Based on current changes on immigration and in the answers that people are getting back from their applications, a minimum of 1,000 citations are being requested. Usually it’s common to send a copy or the link for your google scholar, and they also compare you with your co-authors citations. Beside this, at least 15-20 paper revisions. Additionally, poster presentation, conferences, and patents will be accounted. So, unless the papers from your thesis have plenty of citations, usually it’s hard to reach so many citations just with a few years of post-doc, especially if you work is in a specific area, or some topic that is not really “hot” at the moment. The good part is that the first part of EB-1A will take just 15 days if you pay the “rush fee”.
First part of the green card is I-140, and the second part is I-485. If you are ROW (Rest Of the World), which does not include India and China, then you can file both parts at the same time, co-currently, or not. For China and India fillers, the I-140 will follow the same rules as ROW, but for the I-485, they need to wait their Visa to be current until they apply, and that can take years. Personally, I think co-currently filing does not save any time for ROW, but in some cases, they are necessary. For example, when you file I-485, you can also file (with no fee) the I-131, which is the travel authorization (AP), and I-765, which is the EAD (work card authorization). So, if your Visa is going to expire while you are waiting for the green card, you will need the EAD to work, and consequently, you need to file I-485 at the same time of I-140.
Remember that I-485 must be filed before your Visa expires. But, if you have a Visa in good stand you should NOT use the EAD card, because after you use the EAD, your status will be “I-485 pending”, and you won’t have a Visa. You will be legal to stay and work, but in case the green card gets denied you must leave the country ASAP. If you don’t have a valid Visa, your status will be illegal as soon as the green card gets denied. That’s why you should always keep a valid Visa if possible. Also, if the green card gets denied, the time that your status was “I-485 pending” will count as illegal-stay later. But, let focus on the bright side.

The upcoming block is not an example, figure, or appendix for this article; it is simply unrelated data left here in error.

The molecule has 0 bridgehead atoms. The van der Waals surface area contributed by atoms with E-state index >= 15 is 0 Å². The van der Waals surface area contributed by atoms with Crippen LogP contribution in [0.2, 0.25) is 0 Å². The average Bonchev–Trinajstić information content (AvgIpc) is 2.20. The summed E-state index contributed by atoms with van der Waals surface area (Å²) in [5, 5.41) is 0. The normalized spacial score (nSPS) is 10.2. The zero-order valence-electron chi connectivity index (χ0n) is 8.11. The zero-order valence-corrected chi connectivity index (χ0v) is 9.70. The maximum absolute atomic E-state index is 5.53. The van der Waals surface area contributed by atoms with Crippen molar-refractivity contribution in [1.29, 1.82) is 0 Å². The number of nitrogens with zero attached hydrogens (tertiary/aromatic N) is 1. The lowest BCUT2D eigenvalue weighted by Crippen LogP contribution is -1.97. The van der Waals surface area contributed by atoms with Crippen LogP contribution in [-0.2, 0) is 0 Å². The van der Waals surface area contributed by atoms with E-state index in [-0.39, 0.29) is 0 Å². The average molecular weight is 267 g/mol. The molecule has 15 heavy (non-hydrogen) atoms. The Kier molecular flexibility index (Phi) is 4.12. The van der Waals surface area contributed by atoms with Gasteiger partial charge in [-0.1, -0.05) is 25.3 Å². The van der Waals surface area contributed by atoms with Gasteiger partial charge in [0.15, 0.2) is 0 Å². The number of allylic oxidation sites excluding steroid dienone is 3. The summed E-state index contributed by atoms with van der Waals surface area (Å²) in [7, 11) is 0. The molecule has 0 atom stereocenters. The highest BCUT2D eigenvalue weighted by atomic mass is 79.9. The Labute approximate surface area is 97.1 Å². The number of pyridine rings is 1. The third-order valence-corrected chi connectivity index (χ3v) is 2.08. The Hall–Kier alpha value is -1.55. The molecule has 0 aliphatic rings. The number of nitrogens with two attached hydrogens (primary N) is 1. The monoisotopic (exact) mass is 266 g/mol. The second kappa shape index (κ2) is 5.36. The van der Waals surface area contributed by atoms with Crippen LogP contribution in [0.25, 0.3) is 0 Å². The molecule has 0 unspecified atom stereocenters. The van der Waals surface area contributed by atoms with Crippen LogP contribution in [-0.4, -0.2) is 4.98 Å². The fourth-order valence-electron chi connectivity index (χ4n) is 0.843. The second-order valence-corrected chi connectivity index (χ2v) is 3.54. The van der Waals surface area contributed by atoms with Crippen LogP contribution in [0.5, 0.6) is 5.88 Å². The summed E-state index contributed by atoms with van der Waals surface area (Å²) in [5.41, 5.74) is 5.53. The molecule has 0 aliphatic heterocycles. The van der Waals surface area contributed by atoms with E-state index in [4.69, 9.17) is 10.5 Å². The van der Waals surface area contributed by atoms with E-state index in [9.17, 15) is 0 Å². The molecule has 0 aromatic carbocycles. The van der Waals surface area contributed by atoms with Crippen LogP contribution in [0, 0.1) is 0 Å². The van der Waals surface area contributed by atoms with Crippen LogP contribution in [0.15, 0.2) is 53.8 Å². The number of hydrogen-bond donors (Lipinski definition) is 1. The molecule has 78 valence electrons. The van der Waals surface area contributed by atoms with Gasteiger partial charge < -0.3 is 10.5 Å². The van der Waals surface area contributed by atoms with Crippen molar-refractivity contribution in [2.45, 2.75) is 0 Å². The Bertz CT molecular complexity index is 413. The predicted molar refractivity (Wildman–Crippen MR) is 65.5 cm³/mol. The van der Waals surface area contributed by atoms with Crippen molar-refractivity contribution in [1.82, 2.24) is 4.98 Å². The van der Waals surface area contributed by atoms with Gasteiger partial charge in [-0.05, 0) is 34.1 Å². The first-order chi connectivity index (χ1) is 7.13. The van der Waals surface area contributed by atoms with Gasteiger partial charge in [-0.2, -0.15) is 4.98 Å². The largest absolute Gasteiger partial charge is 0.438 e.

For I-140 NIW (National Interest Waiver) there was a change in the end of 2016. Before the cases were analyzed based on the case NYSDOT, but now they are analyzed based on Dhanasar. Before there were 3 pillars that you had to fill to prove that you were important inside your area, focusing mostly on citation of scientific papers, paper revisions and patents. But this focused a lot on scientist in the biology field. Other areas, whereas paper publication is not as important as patent or technological implementation were in disadvantage with those concepts.
So, the new rule based on a different case now considers everything that the person has produced, so it’s wider. The cases for NIW are always based on previous cases, so in your petition you need to prove that you fulfill the minimum requisites of the Dhanasar case.